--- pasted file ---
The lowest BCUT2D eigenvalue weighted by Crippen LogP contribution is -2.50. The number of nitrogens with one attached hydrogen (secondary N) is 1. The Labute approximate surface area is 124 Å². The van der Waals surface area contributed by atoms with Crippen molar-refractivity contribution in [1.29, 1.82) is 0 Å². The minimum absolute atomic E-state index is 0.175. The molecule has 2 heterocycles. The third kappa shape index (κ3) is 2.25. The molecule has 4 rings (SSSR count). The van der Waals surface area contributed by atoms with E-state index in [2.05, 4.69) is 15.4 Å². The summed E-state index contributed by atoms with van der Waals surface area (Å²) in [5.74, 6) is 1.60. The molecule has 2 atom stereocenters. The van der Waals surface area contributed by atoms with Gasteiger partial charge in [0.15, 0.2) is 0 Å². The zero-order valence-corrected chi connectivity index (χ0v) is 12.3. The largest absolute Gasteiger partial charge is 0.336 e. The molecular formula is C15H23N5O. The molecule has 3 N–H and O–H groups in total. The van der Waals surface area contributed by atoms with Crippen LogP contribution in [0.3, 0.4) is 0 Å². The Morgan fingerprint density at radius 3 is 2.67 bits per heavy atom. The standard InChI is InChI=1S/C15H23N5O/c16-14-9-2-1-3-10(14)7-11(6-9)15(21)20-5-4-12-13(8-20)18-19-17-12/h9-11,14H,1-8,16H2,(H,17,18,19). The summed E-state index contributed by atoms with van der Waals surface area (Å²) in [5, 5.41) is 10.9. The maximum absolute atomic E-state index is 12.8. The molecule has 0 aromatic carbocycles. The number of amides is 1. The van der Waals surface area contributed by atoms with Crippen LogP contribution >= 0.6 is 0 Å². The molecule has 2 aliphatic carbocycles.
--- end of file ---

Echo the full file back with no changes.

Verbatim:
The lowest BCUT2D eigenvalue weighted by Crippen LogP contribution is -2.50. The number of nitrogens with one attached hydrogen (secondary N) is 1. The Labute approximate surface area is 124 Å². The van der Waals surface area contributed by atoms with Crippen molar-refractivity contribution in [1.29, 1.82) is 0 Å². The minimum absolute atomic E-state index is 0.175. The molecule has 2 heterocycles. The third kappa shape index (κ3) is 2.25. The molecule has 4 rings (SSSR count). The van der Waals surface area contributed by atoms with E-state index in [2.05, 4.69) is 15.4 Å². The summed E-state index contributed by atoms with van der Waals surface area (Å²) in [5.74, 6) is 1.60. The molecule has 2 atom stereocenters. The van der Waals surface area contributed by atoms with Gasteiger partial charge in [0.15, 0.2) is 0 Å². The zero-order valence-corrected chi connectivity index (χ0v) is 12.3. The largest absolute Gasteiger partial charge is 0.336 e. The molecular formula is C15H23N5O. The molecule has 3 N–H and O–H groups in total. The van der Waals surface area contributed by atoms with Crippen LogP contribution in [0.3, 0.4) is 0 Å². The Morgan fingerprint density at radius 3 is 2.67 bits per heavy atom. The standard InChI is InChI=1S/C15H23N5O/c16-14-9-2-1-3-10(14)7-11(6-9)15(21)20-5-4-12-13(8-20)18-19-17-12/h9-11,14H,1-8,16H2,(H,17,18,19). The summed E-state index contributed by atoms with van der Waals surface area (Å²) in [5, 5.41) is 10.9. The maximum absolute atomic E-state index is 12.8. The molecule has 0 aromatic carbocycles. The number of amides is 1. The van der Waals surface area contributed by atoms with Crippen LogP contribution >= 0.6 is 0 Å². The molecule has 2 aliphatic carbocycles.